For years it never felt safe to be in my body. It seemed alien, a container that was much too small. I felt trapped. I wanted out. Overwhelmed by too many feelings, I hovered numb just a few inches above my skin, disconnected. This whole earth experience felt so alien, in fact, that as a little girl I used to sit on my garage roof, look at the stars, and hope a spaceship would come take me away to a place I really belonged.
Now, I realize that this body we’ve been given for such a short time is the divine vehicle for our healing. I believe that parents must educate their children about the adjustment it takes to be in the body—to go from a spirit form that is abolutely huge to a time and space--limited physical self. Being so enclosed in a physical form can be a cause for panic on a primal level. Our adjustment to the body is a spiritual issue that can lead to better psychological adjustment while we’re here on earth.I teach all my patients this. I’d like you to begin that adjustment too, and be in your body as much as possible. Then you can stay healthy or better deal with illness or pain if either comes.
You can't heal your body unless you're in it. Sounds reasonable, right? Then how come the instant most of us get sick we check out, the sooner the better? We feel pain or discomfort, we get scared, we withdraw. We're out of our bodies so fast, the last thing on our minds is to rally every iota of awareness and energy to the part of us that most needs attention. You might ask, How would this help? Let me explain. Intuitive truth 1: The more love and consciousness you bring to your body when it is ill, the better chance you'll have of mending it. Intuitive truth 2: If you resist discomfort, it will persist. If you soften around it, it will lessen.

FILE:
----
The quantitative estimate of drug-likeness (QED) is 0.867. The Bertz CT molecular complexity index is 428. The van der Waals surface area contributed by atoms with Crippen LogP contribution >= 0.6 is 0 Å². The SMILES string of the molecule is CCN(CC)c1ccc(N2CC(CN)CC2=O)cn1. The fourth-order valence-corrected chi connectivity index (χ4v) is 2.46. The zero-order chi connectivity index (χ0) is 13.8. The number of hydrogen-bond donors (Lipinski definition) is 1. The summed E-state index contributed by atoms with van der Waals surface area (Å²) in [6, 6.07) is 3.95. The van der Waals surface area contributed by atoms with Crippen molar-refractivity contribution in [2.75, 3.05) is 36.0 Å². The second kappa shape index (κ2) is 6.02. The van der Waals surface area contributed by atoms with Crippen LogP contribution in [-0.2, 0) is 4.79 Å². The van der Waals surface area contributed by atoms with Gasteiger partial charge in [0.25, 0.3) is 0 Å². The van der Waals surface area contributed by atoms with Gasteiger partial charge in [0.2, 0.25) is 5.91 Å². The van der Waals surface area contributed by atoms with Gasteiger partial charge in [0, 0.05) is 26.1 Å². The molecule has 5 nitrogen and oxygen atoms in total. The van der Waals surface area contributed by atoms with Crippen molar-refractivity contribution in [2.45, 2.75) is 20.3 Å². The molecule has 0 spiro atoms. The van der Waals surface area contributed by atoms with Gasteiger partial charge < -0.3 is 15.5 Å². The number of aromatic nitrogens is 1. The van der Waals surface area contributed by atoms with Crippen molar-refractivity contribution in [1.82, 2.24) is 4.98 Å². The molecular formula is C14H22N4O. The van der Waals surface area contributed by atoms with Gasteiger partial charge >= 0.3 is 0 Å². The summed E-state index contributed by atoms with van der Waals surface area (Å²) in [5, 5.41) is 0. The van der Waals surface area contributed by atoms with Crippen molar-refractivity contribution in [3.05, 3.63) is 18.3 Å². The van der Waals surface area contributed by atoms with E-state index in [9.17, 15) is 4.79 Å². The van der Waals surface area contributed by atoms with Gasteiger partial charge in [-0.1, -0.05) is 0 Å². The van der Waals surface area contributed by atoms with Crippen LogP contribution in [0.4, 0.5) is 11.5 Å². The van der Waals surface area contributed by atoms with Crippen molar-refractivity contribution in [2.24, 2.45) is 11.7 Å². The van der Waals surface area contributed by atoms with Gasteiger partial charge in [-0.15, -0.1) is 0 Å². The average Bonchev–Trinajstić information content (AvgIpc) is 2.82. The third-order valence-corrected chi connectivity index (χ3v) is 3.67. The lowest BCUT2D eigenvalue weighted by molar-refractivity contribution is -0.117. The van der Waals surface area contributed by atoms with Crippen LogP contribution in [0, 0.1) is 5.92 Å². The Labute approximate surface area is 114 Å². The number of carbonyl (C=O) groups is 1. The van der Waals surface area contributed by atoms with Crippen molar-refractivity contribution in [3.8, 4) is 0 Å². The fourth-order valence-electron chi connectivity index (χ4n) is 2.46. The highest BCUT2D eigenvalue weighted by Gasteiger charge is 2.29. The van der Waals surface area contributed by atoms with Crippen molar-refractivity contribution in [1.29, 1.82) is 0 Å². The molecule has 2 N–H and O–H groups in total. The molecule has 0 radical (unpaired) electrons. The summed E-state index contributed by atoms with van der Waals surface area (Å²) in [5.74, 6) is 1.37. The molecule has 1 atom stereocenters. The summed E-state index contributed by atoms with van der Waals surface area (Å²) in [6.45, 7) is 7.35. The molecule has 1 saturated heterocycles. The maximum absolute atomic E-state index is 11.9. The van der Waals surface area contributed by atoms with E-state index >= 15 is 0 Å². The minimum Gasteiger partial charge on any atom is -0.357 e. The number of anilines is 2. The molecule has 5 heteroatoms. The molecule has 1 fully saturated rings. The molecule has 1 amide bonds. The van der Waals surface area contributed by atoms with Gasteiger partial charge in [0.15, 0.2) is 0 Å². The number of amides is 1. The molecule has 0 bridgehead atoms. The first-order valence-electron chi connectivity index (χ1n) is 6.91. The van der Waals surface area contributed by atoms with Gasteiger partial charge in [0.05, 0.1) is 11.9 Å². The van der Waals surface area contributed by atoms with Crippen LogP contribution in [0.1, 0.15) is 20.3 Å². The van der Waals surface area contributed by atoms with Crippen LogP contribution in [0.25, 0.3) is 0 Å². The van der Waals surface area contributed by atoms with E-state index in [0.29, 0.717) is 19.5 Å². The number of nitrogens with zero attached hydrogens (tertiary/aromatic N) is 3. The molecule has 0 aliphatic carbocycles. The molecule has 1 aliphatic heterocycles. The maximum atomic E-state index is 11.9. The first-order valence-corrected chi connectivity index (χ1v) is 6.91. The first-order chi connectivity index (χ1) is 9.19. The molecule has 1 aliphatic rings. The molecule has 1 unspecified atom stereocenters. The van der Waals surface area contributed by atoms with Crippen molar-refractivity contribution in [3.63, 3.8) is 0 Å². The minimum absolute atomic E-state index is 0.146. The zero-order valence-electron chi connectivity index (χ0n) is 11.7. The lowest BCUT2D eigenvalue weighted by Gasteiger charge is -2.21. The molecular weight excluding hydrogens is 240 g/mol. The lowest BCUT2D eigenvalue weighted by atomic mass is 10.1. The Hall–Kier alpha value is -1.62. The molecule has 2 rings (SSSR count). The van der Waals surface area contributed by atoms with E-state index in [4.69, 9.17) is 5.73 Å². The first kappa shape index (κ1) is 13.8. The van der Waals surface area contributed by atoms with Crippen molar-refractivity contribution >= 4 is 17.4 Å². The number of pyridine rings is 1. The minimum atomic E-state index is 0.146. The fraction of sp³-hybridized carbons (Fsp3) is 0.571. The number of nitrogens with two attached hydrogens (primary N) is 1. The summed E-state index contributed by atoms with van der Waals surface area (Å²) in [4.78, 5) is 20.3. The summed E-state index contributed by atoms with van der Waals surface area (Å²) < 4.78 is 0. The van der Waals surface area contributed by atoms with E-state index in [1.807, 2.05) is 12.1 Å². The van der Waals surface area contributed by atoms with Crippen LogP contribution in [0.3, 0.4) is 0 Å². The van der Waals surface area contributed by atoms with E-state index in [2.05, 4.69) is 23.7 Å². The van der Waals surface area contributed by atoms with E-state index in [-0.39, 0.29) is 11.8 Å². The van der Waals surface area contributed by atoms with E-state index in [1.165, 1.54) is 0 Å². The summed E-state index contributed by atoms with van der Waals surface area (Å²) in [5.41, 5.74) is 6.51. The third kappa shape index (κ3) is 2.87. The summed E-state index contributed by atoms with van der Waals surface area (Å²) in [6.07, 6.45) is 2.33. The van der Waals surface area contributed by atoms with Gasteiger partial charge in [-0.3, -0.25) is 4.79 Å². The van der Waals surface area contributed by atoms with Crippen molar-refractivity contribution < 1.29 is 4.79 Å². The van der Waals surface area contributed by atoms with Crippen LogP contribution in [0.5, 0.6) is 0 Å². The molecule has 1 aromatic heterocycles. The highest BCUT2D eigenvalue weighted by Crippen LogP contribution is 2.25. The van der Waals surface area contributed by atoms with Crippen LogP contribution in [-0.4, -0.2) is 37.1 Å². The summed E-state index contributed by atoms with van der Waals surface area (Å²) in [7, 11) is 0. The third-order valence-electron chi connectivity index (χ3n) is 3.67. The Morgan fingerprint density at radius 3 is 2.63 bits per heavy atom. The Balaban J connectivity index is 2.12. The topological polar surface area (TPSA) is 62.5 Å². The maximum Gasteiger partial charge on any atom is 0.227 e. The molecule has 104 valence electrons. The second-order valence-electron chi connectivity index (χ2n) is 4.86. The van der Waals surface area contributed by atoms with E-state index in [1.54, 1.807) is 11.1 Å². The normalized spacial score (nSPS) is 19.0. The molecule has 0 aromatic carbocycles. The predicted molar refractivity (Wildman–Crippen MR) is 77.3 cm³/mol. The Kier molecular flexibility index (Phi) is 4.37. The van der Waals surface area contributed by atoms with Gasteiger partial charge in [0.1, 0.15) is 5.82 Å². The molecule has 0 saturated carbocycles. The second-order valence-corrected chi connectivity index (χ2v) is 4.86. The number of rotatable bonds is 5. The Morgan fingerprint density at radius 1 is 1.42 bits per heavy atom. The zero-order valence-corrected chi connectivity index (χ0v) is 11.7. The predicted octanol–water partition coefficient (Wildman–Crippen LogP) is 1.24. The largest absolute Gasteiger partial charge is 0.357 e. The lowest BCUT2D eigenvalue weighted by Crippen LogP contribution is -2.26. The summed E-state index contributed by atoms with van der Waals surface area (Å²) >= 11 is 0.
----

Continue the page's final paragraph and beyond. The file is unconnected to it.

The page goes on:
Let's get specific. You have what you're going to discover is appendicitis. First signs? You're in agony, curled in the fetal position on your bed. Your body is sending out a frantic SOS. Something's really wrong. You have no choice but to listen. You head for the emergency room. You need surgery. No way out. Next thing you know, you wake up in recovery, sans appendix. You made it. Your acute pain obviously had a purpose. It got you, fast, to the hospital. Some pain is short-lived. You have it. It's treated. It's gone. Even with pain of this kind, however, there's no question that informed attention is an asset. From the onset of a health crisis, focusing your intuition can get you past all-too-human resistances. For instance, people frequently die of heart attacks, failing to heed the warning of their angina. As they say, Denial is not just a river in Egypt. Intuition combats denial. By tuning in to pain, you'll get a more incisive take on how to deal with it. But, in general, here is a strategy that never fails: Loving-kindness. Conscious softening. Releasing resistance and fear. Not forsaking the body. This is where you begin.
What if pain becomes chronic? My patient Meg, a corporate attorney used to being in charge-a control freak, really-was diagnosed with a bulging lumbar disc. Compressing the sciatic nerve, this disc caused excruciating pain in her lower back and down her leg. Pain became Meg's enemy. Drawing on techniques honed in years of legal warfare, she went on a crusade to eradicate it: anti-inflammatory drugs, ice packs, acupuncture, physical therapy, and gradual exercise. She did everything her doctor told her. Still the pain was there. The more she dreaded it, the worse it got. One day she hobbled into my office, cane in one hand, and cell phone in the other. An impossible juggling act, heart rending to see. On the verge of tears, she said, "I can't take it anymore. I hate this pain. I just want to get rid of it." Of course she did. Any of us would. But Meg was working against herself.